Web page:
In this sequel to 1987’s THREE MEN AND A BABY, five years have passed since six-month-old Mary was deposited by her mother Sylvia on the doorstep of three swinging bachelor roommates, one of whom, Jack, turned out to be the real father.
The other two, Peter and Michael, have also gotten a crash course in fatherhood. The fivesome now share a New York brownstone, but with Mary in the house, gone are the wild bachelor parties and overnight company. The charming 5-year-old, who has gone from diapers to dimples, considers all three her daddies. Little Mary is joyful, funny and precocious — and not above using feminine wiles to wrap her doting dad, any one of them, around her little finger.
Mary is placed in pre-school, but experiences confusion and distress over having such a different family than the other kids. Then, Sylvia, a struggling actress, is offered an opportunity to appear on the London stage in a play directed by her current boyfriend, Edward, who is trying to win her hand in marriage.
Sylvia thinks that both she and her daughter are entering a new stage in life and that their living arrangements won’t continue to meet their needs. Jack, feeling obligated, proposes marriage, but Sylvia says “no” because she “doesn’t love him like that.” Sylvia really loves Peter, but since Peter has been hurt in the past and has trouble expressing his feelings, he doesn’t pursue marriage.
Frustrated, Sylvia accepts Edward’s proposal, moving with him to England where they plan to marry. Edward, however, plans to put Mary in a boarding school without Sylvia’s knowledge, but Peter finds out about it. The three doting dads, meanwhile, having discovered they can’t live without their Mary, go to great lengths to stop the wedding and bring the little lady back home where she belongs.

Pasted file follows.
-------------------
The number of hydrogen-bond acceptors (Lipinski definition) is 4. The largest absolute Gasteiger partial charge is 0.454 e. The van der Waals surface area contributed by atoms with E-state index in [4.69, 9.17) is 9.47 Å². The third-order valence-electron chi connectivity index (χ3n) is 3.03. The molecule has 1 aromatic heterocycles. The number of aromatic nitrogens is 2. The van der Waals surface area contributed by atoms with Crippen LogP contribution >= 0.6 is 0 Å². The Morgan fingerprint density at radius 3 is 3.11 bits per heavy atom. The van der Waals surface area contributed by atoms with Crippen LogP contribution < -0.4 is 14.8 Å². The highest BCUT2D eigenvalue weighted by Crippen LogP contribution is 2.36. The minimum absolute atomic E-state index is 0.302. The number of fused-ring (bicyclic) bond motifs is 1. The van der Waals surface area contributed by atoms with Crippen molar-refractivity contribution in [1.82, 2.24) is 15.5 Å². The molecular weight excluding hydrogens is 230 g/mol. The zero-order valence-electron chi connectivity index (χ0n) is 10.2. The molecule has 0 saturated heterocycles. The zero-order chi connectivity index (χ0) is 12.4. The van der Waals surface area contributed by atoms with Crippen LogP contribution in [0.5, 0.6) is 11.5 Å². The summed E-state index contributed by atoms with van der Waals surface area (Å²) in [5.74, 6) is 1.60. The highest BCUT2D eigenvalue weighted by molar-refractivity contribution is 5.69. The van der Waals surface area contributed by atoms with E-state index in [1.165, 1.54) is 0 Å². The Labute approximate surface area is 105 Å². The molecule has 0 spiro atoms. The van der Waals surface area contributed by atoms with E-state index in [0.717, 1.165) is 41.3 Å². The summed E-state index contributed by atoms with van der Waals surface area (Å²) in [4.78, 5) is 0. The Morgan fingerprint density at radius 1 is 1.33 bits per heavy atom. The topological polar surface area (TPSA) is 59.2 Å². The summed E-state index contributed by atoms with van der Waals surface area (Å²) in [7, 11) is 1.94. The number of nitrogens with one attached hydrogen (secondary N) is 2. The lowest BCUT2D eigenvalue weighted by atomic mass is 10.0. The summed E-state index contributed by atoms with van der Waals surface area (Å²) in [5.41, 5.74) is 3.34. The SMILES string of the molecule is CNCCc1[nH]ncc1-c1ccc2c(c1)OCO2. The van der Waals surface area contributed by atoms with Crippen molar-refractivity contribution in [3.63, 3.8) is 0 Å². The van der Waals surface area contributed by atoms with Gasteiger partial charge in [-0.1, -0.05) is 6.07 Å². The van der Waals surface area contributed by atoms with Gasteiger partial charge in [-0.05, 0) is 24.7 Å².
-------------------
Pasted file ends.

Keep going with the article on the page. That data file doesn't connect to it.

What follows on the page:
For the most part, the movie’s adult themes and few sexual situations are handled mildly. There are no bedroom scenes, nudity, or even near nudity (just four obscenities). In fact, the picture comes close to proving that it is not necessary to insert graphic sex, nudity and profanity/obscenity to treat adult themes humorously.
Wonderfully humorous it is (marvelously well-acted, too). One particularly funny scene pits one of the daddies whose turn it is to feed baby Mary. Suited up in a rain slicker and welder’s helmet with a face shield, he advances…
Although one wonders what good can come of such a convoluted family situation which seems like a set-up for undermining traditional families, the premise of THREE MEN AND A LITTLE LADY proves quite the opposite that monogamous marriage and having children by your spouse for life is the highest social order, and that love conquers difficult situations. Whereas the bachelor’s motto in the first film was “So many women, so little time,” this movie “is much more complex in its relationships and its emotional depth,” says director Ardolino. “The focus is on a love story that develops between Selleck (Peter) and Travis (Sylvia).”
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4 obscenities, implied promiscuity and sexual innuendo